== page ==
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In addition to trans men and trans women whose binary gender identity is the opposite of their assigned sex, and who form the core of the transgender umbrella, being included in even the narrowest definitions of it, several other groups are included in broader definitions of the term.These include people whose gender identities are not exclusively masculine or feminine but may, for example, be androgynous, bigender, pangender, or agender—often grouped under the alternative umbrella term genderqueer they are usually excluded, as are transvestic fetishists (because they are considered to be expressing a paraphilia rather than a gender identification) and drag kings and drag queens (who are performers and cross-dress for the purpose of entertaining).
Hence, transsexuality may be said to deal more with physical aspects of one's sex, while transgender considerations deal more with one's psychological gender disposition or predisposition, as well as the related social expectations that may accompany a given gender role.These individuals are cross dressing but are not cross dressers." Cross-dressers may not identify with, want to be, or adopt the behaviors or practices of the opposite gender and generally do not want to change their bodies medically.The majority of cross-dressers identify as heterosexual.However, these assertions are contested by the Transgender Health Program (THP) at Fenway Health in Boston.It notes that there are no universally-accepted definitions, and terminology confusion is common because terms that were popular in at the turn of the 21st century may now be deemed offensive.The term trans man refers to a man who has transitioned from female to male, and trans woman refers to a woman who has transitioned from male to female.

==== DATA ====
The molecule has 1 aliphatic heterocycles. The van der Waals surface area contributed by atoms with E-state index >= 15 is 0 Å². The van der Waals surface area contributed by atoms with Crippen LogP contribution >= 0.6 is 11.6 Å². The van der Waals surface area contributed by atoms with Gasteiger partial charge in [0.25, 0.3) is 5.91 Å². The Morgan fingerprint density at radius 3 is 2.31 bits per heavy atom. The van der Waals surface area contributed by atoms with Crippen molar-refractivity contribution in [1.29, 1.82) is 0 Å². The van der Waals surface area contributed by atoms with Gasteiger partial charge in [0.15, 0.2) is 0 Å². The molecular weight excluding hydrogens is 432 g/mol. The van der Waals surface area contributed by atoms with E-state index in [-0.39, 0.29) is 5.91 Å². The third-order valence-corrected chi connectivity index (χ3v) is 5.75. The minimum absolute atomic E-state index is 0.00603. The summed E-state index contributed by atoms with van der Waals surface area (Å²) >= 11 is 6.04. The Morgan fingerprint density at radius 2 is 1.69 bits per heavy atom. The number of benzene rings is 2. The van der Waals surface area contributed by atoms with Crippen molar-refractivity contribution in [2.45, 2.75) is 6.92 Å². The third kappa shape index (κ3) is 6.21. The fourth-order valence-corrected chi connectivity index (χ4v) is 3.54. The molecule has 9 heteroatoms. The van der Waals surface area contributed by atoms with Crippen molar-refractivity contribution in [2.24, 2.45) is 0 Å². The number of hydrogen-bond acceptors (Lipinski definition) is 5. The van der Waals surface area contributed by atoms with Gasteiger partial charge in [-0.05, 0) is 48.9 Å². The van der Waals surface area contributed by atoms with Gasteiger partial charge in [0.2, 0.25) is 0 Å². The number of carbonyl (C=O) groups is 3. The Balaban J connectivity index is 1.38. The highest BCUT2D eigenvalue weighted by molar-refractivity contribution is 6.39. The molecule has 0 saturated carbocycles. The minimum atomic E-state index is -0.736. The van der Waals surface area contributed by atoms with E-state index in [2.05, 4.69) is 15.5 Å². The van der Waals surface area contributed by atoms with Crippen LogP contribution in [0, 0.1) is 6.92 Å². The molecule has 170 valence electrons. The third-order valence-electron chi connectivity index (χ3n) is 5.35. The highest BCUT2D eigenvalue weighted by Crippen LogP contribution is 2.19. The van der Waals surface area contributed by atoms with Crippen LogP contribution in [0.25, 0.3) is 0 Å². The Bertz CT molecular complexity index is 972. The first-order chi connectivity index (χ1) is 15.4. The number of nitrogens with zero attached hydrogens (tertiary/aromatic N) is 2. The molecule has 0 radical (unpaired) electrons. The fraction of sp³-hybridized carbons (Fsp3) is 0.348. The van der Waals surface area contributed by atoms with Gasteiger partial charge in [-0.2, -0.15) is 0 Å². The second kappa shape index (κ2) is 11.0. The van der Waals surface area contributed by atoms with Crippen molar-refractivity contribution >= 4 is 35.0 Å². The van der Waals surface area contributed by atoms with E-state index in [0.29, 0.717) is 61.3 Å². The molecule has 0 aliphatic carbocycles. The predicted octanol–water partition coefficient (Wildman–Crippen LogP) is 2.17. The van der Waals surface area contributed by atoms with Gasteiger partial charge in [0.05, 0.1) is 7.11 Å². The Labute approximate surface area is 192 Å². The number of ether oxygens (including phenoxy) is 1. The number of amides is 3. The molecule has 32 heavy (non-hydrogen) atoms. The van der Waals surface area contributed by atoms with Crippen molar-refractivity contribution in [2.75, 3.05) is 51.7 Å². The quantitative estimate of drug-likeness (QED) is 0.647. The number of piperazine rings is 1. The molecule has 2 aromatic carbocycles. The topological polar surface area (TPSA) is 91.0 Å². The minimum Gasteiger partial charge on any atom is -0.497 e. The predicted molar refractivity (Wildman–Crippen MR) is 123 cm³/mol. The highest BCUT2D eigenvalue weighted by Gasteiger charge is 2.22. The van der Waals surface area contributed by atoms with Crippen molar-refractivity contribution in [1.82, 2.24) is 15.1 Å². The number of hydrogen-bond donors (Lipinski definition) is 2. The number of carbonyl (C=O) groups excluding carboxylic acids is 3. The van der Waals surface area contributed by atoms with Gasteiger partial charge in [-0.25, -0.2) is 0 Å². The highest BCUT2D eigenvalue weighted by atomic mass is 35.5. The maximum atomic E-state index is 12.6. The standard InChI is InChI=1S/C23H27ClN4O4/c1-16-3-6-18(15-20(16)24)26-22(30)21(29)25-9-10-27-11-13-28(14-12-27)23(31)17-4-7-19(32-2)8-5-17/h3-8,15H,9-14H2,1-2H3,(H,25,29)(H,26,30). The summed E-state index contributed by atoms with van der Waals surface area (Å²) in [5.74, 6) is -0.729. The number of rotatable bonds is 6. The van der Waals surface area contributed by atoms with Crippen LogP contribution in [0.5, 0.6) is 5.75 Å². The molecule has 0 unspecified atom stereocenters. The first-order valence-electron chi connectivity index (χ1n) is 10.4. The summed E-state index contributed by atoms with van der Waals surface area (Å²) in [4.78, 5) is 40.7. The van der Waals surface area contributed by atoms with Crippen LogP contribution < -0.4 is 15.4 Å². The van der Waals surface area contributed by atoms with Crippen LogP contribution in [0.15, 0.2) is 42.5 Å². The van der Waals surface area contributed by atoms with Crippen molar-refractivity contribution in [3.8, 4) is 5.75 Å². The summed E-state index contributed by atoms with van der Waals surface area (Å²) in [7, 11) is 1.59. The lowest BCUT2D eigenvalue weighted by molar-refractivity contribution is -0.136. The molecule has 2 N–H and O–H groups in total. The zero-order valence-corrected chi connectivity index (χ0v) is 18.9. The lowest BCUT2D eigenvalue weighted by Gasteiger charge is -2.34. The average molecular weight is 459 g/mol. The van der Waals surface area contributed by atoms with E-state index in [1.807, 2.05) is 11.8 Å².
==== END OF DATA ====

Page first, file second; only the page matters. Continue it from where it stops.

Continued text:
Health-practitioner manuals, professional journalistic style guides, and LGBT advocacy groups advise the adoption by others of the name and pronouns identified by the person in question, including present references to the transgender person's past; many also note that transgender should be used as an adjective, not a noun (for example, "Max is transgender" or "Max is a transgender man", not "Max is a transgender"), and that transgender should be used, not transgendered.
The degree to which individuals feel genuine, authentic, and comfortable within their external appearance and accept their genuine identity has been called transgender congruence. Oliven of Columbia University coined the term transgender in his 1965 reference work Sexual Hygiene and Pathology, writing that the term which had previously been used, transsexualism, "is misleading; actually, 'transgenderism' is meant, because sexuality is not a major factor in primary transvestism." By 1992, the International Conference on Transgender Law and Employment Policy defined transgender as an expansive umbrella term including "transsexuals, transgenderists, cross dressers", and anyone transitioning.
Leslie Feinberg's pamphlet, "Transgender Liberation: A Movement Whose Time has Come", circulated in 1992, identified transgender as a term to unify all forms of gender nonconformity; in this way transgender has become synonymous with queer.
The term transgender can also be distinguished from intersex, a term that describes people born with physical sex characteristics "that do not fit typical binary notions of male or female bodies".
The counterpart of transgender is cisgender, which describes persons whose gender identity or expression matches their assigned sex.
Transgender people are sometimes called transsexual if they desire medical assistance to transition from one sex to another.